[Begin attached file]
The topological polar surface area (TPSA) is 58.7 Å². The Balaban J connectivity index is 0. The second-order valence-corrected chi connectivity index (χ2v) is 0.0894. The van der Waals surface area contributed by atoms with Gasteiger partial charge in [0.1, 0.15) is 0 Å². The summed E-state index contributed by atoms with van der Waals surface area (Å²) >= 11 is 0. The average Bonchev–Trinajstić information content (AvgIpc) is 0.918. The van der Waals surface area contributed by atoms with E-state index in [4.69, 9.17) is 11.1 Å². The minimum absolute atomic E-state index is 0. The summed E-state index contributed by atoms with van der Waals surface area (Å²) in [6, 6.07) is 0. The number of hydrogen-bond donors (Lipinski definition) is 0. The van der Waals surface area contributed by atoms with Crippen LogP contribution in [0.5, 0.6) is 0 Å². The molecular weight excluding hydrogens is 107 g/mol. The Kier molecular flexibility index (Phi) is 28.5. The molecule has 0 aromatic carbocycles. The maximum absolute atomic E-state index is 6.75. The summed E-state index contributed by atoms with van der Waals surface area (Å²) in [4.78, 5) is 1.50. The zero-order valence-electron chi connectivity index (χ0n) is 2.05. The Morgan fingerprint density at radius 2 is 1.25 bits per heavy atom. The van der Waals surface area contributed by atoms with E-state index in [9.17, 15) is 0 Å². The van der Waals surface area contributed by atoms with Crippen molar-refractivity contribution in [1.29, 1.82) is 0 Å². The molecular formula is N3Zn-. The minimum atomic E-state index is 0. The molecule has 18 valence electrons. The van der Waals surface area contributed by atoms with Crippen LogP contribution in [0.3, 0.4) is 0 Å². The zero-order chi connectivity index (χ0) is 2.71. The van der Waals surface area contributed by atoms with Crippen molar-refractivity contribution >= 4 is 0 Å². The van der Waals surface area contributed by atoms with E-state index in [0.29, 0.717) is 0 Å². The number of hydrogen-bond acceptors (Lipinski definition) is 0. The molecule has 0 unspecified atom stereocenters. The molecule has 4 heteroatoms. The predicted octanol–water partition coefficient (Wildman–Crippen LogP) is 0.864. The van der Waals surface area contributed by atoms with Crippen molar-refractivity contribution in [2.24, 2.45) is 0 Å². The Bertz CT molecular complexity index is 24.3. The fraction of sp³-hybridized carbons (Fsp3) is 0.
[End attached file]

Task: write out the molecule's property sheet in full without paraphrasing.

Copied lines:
The topological polar surface area (TPSA) is 58.7 Å². The Balaban J connectivity index is 0. The second-order valence-corrected chi connectivity index (χ2v) is 0.0894. The van der Waals surface area contributed by atoms with Gasteiger partial charge in [0.1, 0.15) is 0 Å². The summed E-state index contributed by atoms with van der Waals surface area (Å²) >= 11 is 0. The average Bonchev–Trinajstić information content (AvgIpc) is 0.918. The van der Waals surface area contributed by atoms with E-state index in [4.69, 9.17) is 11.1 Å². The minimum absolute atomic E-state index is 0. The summed E-state index contributed by atoms with van der Waals surface area (Å²) in [6, 6.07) is 0. The number of hydrogen-bond donors (Lipinski definition) is 0. The van der Waals surface area contributed by atoms with Crippen LogP contribution in [0.5, 0.6) is 0 Å². The molecular weight excluding hydrogens is 107 g/mol. The Kier molecular flexibility index (Phi) is 28.5. The molecule has 0 aromatic carbocycles. The maximum absolute atomic E-state index is 6.75. The summed E-state index contributed by atoms with van der Waals surface area (Å²) in [4.78, 5) is 1.50. The zero-order valence-electron chi connectivity index (χ0n) is 2.05. The Morgan fingerprint density at radius 2 is 1.25 bits per heavy atom. The van der Waals surface area contributed by atoms with E-state index in [9.17, 15) is 0 Å². The van der Waals surface area contributed by atoms with Crippen molar-refractivity contribution in [1.29, 1.82) is 0 Å². The molecular formula is N3Zn-. The minimum atomic E-state index is 0. The molecule has 18 valence electrons. The van der Waals surface area contributed by atoms with Crippen LogP contribution in [0.3, 0.4) is 0 Å². The zero-order chi connectivity index (χ0) is 2.71. The van der Waals surface area contributed by atoms with Crippen molar-refractivity contribution >= 4 is 0 Å². The van der Waals surface area contributed by atoms with E-state index in [0.29, 0.717) is 0 Å². The number of hydrogen-bond acceptors (Lipinski definition) is 0. The molecule has 0 unspecified atom stereocenters. The molecule has 4 heteroatoms. The predicted octanol–water partition coefficient (Wildman–Crippen LogP) is 0.864. The van der Waals surface area contributed by atoms with Crippen molar-refractivity contribution in [2.24, 2.45) is 0 Å². The Bertz CT molecular complexity index is 24.3. The fraction of sp³-hybridized carbons (Fsp3) is 0.